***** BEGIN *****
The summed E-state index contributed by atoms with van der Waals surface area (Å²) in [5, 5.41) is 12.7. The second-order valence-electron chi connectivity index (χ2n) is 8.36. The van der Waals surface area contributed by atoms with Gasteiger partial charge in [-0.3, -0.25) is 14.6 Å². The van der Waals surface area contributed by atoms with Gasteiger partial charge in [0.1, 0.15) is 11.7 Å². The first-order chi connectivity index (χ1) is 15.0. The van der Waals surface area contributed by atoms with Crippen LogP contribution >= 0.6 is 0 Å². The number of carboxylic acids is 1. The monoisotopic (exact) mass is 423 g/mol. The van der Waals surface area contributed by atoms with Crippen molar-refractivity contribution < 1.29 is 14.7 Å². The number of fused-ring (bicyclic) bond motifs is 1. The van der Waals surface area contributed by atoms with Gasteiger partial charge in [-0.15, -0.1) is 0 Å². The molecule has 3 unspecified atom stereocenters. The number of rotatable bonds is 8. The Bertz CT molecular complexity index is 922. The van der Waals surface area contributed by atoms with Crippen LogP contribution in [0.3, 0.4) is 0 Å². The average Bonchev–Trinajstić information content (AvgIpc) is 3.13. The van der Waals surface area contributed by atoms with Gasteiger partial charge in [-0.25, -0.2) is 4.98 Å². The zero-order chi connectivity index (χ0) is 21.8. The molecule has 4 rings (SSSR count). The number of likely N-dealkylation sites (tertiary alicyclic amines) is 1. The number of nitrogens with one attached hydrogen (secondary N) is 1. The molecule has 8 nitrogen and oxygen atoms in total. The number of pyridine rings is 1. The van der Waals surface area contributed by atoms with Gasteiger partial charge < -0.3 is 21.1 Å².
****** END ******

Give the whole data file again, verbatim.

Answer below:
The summed E-state index contributed by atoms with van der Waals surface area (Å²) in [5, 5.41) is 12.7. The second-order valence-electron chi connectivity index (χ2n) is 8.36. The van der Waals surface area contributed by atoms with Gasteiger partial charge in [-0.3, -0.25) is 14.6 Å². The van der Waals surface area contributed by atoms with Gasteiger partial charge in [0.1, 0.15) is 11.7 Å². The first-order chi connectivity index (χ1) is 15.0. The van der Waals surface area contributed by atoms with Crippen LogP contribution >= 0.6 is 0 Å². The number of carboxylic acids is 1. The monoisotopic (exact) mass is 423 g/mol. The van der Waals surface area contributed by atoms with Crippen molar-refractivity contribution < 1.29 is 14.7 Å². The number of fused-ring (bicyclic) bond motifs is 1. The van der Waals surface area contributed by atoms with Gasteiger partial charge in [-0.15, -0.1) is 0 Å². The molecule has 3 unspecified atom stereocenters. The number of rotatable bonds is 8. The Bertz CT molecular complexity index is 922. The van der Waals surface area contributed by atoms with Crippen LogP contribution in [0.3, 0.4) is 0 Å². The average Bonchev–Trinajstić information content (AvgIpc) is 3.13. The van der Waals surface area contributed by atoms with Gasteiger partial charge in [-0.25, -0.2) is 4.98 Å². The zero-order chi connectivity index (χ0) is 21.8. The molecule has 4 rings (SSSR count). The number of likely N-dealkylation sites (tertiary alicyclic amines) is 1. The number of nitrogens with one attached hydrogen (secondary N) is 1. The molecule has 8 nitrogen and oxygen atoms in total. The number of pyridine rings is 1. The van der Waals surface area contributed by atoms with Gasteiger partial charge < -0.3 is 21.1 Å².